Above all, in a recording head used in the ink-jet recording system, in which liquid is ejected by heat energy, liquid outlets (orifices) for forming droplets of recording liquid to be ejected can be arranged at a high density, thereby making a high-resolution recording possible. In particular, a recording head using electrothermal conversion members as the energy generation means is advantageous in that it can be easily formed in a small size. In addition, such a recording head enables the full utilization of the merits of IC techniques, microprocessing techniques, etc., which have recently become more advanced and the reliability of which has been much improved. Moreover, such a recording head can be easily mounted at a high density and manufactured at a low production cost.

Referring to FIG. 3, numeral 18 indicates a flexible printed circuit board, which is attached to the carriage 2 at two positions thereof and which supplies the recording heads 3 (3' and 3") with image signals and electric power. The flexible circuit board 18 is electrically connected to the recording heads 3 (3' and 3") through two set levers 19, and to a control circuit (not shown) through a printed circuit board 20.

Numeral 21 indicates a home position detector for detecting the home position (the recording start position) of the carriage 2. The home position detector 21 consists of a transmission-type photo sensor. The home position detector 21 is connected to the printed circuit board 20 and is adapted to detect a home position of the carriage 2 in accordance with whether either a rib 4b or 4c, provided on the frame 4, is placed in a groove of the detector 21 or not. More specifically, when the carriage 2 is moving in the direction indicated by the arrow I, the home position is detected by means of the rib 4c, and when it is moving in the direction indicated by the arrow H, by means of the rib 4b. A recording start position detection signal, which is emitted from the home position detector 21, is transmitted to the control circuit (not shown) by way of the printed circuit board 20.

As shown in FIG. 4, an encoder slit disc 15a is integrally attached to the motor worm gear 15, and slit sections formed in the encoder slit disc 15a pass by a groove of an ejection signal detector 22, which consists of a transmisson-type photo sensor and is electrically connected to the control circuit (not shown).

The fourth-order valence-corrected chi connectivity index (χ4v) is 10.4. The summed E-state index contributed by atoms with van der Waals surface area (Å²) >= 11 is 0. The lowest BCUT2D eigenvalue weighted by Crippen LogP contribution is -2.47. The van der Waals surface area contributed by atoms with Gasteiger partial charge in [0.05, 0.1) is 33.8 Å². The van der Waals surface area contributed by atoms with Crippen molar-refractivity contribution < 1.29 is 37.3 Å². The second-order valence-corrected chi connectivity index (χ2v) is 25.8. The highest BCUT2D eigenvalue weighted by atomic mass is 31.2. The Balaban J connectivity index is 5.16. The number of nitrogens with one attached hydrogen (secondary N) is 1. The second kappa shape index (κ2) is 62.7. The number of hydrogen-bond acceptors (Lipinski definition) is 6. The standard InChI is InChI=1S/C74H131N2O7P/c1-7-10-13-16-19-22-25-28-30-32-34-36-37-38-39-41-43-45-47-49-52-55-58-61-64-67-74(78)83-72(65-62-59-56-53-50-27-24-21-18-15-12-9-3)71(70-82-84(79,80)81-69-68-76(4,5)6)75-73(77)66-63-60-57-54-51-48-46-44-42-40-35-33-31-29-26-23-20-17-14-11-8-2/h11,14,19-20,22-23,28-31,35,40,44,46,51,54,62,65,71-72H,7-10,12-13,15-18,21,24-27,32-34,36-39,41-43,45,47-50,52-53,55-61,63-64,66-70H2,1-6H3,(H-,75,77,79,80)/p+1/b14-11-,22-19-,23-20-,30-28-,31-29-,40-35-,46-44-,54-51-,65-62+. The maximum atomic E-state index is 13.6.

Further, referring to FIG. 1, numerals 35, 36, 37 and 38 indicate ink absorbing sections, which absorb ink ejected from the recording heads 3' and 3". In this ink-jet recording apparatus, a preliminary ejection process is conducted in which ink is ejected from the ejection outlets of the recording heads 3' and 3" prior to recording in order to recover the normal ink ejecting condition of these heads. In this preliminary ejection process, the recording heads 3' and 3" are caused to eject a predetermined amount of ink prior to recording when they are at predetermined positions (in predetermined ranges) in order to remove any ink sticking to the heads or any ink excessively viscous or mingled with bubbles, thereby eliminating the causes of recording defects, such as defective dots or displaced dots. The preliminary ejection process, described above, is generally performed when the power of the recording apparatus is turned on, or when recording is performed for the first time during a predetermined period of time after the power is turned on. In the preliminary ejection process, ink is ejected toward the ink absorbing sections 35, 36, 37 and 38, arranged at predetermined positions on the apparatus body 1, so as to cause the ink to be absorbed by these ink absorbing sections.

Next, referring to FIG. 5, the configuration of a recording system comprised of a recording apparatus as described above, indicated at 24, and other peripheral apparatuses, will be described. Numeral 23 indicates a CPU for controlling the recording apparatus 24; numeral 25 indicates a keyboard which includes a ten-key device, function keys, etc. and to which various commands and values are input; numeral 27 indicates a power source unit for supplying power to the recording apparatus 24 and to a motor driving circuit 28b. Driving circuit 28a, which serves as the recording head driving circuit, drives the recording heads 3 (3' and 3") to cause them to eject ink in accordance with image information to be recorded; and numeral 29 indicates a slide switch, which is electrically connected to the CPU 23 and adapted to select between two modes, a mode in which the two recording heads 3 (3' and 3") use ink of the same color and a mode in which they use inks of different colors.

Two kinds of signals, an ejecting position detection signal, output from the ejection signal detector 22, and a recording start position detection signal, output from the home position detector 21, are input from the recording apparatus 24 to the CPU 23.

Next, the recording operation of the above-described recording apparatus will be explained with reference to the signal timing charts of FIGS. 6 and 7.

When the DC motor 14 is started by applying voltage thereto, the ejecting position detection signal is generated by the encoder slit disc 15a, integrally attached to the motor worm gear 15. This signal is generated in one-to-one correspondence with each dot column of a dot matrix.